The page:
A: We’ve had two other major periods where a large number of aldermen were retired and replaced. The first was at the end of Council Wars, with the 1983 and 1987 elections. I think many of the aldermen are retiring now because like everyone else, they’re sort of burned out by the COVID-19 period, it was very hard to run their offices, to handle city services. They had to learn new technologies like Zoom, like all of us did. And a number of them have been in office for a very long time. In terms of the City Council, as best I can tell, the retirements are not likely to change the balance. A North Side alderman, several of whom have retired like Michele Smith, will be replaced by other moderate liberal aldermen that probably won’t be made committee chairman like many of them have been. But Scott Waguespack will continue to be the most important member of the City Council as head of the Finance Committee so the North Side will still have basically the same kind of aldermen. The rest it’s hard to tell exactly who’s going to win the elections in the various wards. I think the big issue will be whether as many progressive aldermen get elected the next time around, and most of the retirements aren’t from that bloc.
Q: What are your thoughts about voting precincts being closed before the November election? Isn’t anything less, when it comes to voting, a bad thing?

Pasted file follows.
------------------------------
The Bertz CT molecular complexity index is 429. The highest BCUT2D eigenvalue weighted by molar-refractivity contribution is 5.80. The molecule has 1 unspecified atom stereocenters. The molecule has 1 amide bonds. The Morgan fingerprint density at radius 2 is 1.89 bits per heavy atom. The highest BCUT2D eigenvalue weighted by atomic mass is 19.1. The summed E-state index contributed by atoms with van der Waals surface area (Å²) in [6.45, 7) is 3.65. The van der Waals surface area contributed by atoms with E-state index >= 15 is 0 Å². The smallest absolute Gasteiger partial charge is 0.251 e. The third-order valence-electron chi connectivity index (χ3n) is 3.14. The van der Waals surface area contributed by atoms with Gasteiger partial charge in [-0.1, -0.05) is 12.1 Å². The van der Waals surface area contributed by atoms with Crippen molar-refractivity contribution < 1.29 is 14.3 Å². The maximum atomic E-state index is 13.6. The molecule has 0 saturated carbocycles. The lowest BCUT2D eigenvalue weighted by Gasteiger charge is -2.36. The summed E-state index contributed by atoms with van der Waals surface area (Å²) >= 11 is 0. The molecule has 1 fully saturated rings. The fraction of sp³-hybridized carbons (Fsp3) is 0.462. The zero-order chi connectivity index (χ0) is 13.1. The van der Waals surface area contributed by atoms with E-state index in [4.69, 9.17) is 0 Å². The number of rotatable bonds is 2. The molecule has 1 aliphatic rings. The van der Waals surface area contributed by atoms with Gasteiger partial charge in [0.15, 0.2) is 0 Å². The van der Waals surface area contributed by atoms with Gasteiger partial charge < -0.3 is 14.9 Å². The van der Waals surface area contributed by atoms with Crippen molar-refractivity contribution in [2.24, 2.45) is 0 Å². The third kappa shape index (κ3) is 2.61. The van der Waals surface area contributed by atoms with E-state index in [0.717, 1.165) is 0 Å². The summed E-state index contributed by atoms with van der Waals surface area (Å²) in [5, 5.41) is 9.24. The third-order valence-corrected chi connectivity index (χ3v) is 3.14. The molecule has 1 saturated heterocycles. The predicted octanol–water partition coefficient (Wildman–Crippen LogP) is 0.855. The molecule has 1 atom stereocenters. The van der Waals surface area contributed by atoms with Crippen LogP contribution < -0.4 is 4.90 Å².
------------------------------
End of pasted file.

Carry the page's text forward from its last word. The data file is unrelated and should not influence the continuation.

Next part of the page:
A: In general, that’s true, but we have two major changes in Illinois. The first was automatic voter registration, which meant that registering voters was immensely easier. And that happened at the same time with opening up the early voting sites. The second that’s really major is the mail-in ballots. You no longer have to give an excuse like ‘I’m gonna be out of town’ or ‘I’m sick.’ The increase in the voting by mail is huge. It also changes the way we run campaigns because now you have to peak your advertising and contact with the voters a month early instead of waiting until the last two weeks, which was the tradition. I think it would be better not to have proposed to close quite so many precincts, but I’m not sure that’s going to be the main question. The main questions are whether we will develop more participatory neighborhood government and whether we will find more ways for citizen input and policymaking. The link for the administration has opened some of those paths, but they’ve not opened up neighborhood government and we don’t have a regular channel other than the budget hearings for voter impact. That’s going to be very important in the next four years that we require something like neighborhood government and that we require better channels of communication with City Hall for the voters to directly affect policies and effective decisions by departments.